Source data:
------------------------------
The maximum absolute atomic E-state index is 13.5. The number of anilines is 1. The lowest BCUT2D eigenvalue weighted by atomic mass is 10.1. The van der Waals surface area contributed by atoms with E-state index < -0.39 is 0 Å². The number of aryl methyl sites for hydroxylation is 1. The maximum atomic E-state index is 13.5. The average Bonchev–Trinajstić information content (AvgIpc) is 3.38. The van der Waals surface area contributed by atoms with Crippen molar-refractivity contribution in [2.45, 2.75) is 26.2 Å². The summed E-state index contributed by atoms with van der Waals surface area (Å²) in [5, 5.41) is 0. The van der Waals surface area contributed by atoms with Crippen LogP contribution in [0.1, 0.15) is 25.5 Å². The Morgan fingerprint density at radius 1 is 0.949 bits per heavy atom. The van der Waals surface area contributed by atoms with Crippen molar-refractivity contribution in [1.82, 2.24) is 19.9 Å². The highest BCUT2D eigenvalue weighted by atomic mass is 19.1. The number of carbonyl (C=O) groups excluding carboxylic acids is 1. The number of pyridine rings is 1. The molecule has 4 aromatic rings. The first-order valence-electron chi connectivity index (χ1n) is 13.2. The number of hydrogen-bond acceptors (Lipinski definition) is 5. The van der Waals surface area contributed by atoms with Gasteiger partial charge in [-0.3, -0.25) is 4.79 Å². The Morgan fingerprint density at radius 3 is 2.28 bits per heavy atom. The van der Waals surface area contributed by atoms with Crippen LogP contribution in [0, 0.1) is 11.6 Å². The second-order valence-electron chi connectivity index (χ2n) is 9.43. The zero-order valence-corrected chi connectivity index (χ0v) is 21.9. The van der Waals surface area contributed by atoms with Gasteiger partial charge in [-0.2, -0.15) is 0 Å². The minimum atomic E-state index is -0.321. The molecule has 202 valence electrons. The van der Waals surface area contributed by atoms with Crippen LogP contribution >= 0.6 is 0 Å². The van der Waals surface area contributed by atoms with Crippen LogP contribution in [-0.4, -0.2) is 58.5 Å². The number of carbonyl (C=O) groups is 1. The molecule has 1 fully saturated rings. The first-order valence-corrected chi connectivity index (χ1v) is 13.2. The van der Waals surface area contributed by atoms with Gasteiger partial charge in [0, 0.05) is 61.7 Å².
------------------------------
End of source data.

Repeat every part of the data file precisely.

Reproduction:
The maximum absolute atomic E-state index is 13.5. The number of anilines is 1. The lowest BCUT2D eigenvalue weighted by atomic mass is 10.1. The van der Waals surface area contributed by atoms with E-state index < -0.39 is 0 Å². The number of aryl methyl sites for hydroxylation is 1. The maximum atomic E-state index is 13.5. The average Bonchev–Trinajstić information content (AvgIpc) is 3.38. The van der Waals surface area contributed by atoms with Crippen molar-refractivity contribution in [2.45, 2.75) is 26.2 Å². The summed E-state index contributed by atoms with van der Waals surface area (Å²) in [5, 5.41) is 0. The van der Waals surface area contributed by atoms with Crippen LogP contribution in [0.1, 0.15) is 25.5 Å². The Morgan fingerprint density at radius 1 is 0.949 bits per heavy atom. The van der Waals surface area contributed by atoms with Crippen molar-refractivity contribution in [1.82, 2.24) is 19.9 Å². The highest BCUT2D eigenvalue weighted by atomic mass is 19.1. The number of carbonyl (C=O) groups excluding carboxylic acids is 1. The number of pyridine rings is 1. The molecule has 4 aromatic rings. The first-order valence-electron chi connectivity index (χ1n) is 13.2. The number of hydrogen-bond acceptors (Lipinski definition) is 5. The van der Waals surface area contributed by atoms with Gasteiger partial charge in [-0.3, -0.25) is 4.79 Å². The Morgan fingerprint density at radius 3 is 2.28 bits per heavy atom. The van der Waals surface area contributed by atoms with Crippen LogP contribution in [0, 0.1) is 11.6 Å². The second-order valence-electron chi connectivity index (χ2n) is 9.43. The zero-order valence-corrected chi connectivity index (χ0v) is 21.9. The van der Waals surface area contributed by atoms with Gasteiger partial charge in [-0.2, -0.15) is 0 Å². The minimum atomic E-state index is -0.321. The molecule has 202 valence electrons. The van der Waals surface area contributed by atoms with Crippen LogP contribution >= 0.6 is 0 Å². The van der Waals surface area contributed by atoms with Crippen LogP contribution in [-0.4, -0.2) is 58.5 Å². The number of carbonyl (C=O) groups is 1. The molecule has 1 fully saturated rings. The first-order valence-corrected chi connectivity index (χ1v) is 13.2. The van der Waals surface area contributed by atoms with Gasteiger partial charge in [0, 0.05) is 61.7 Å².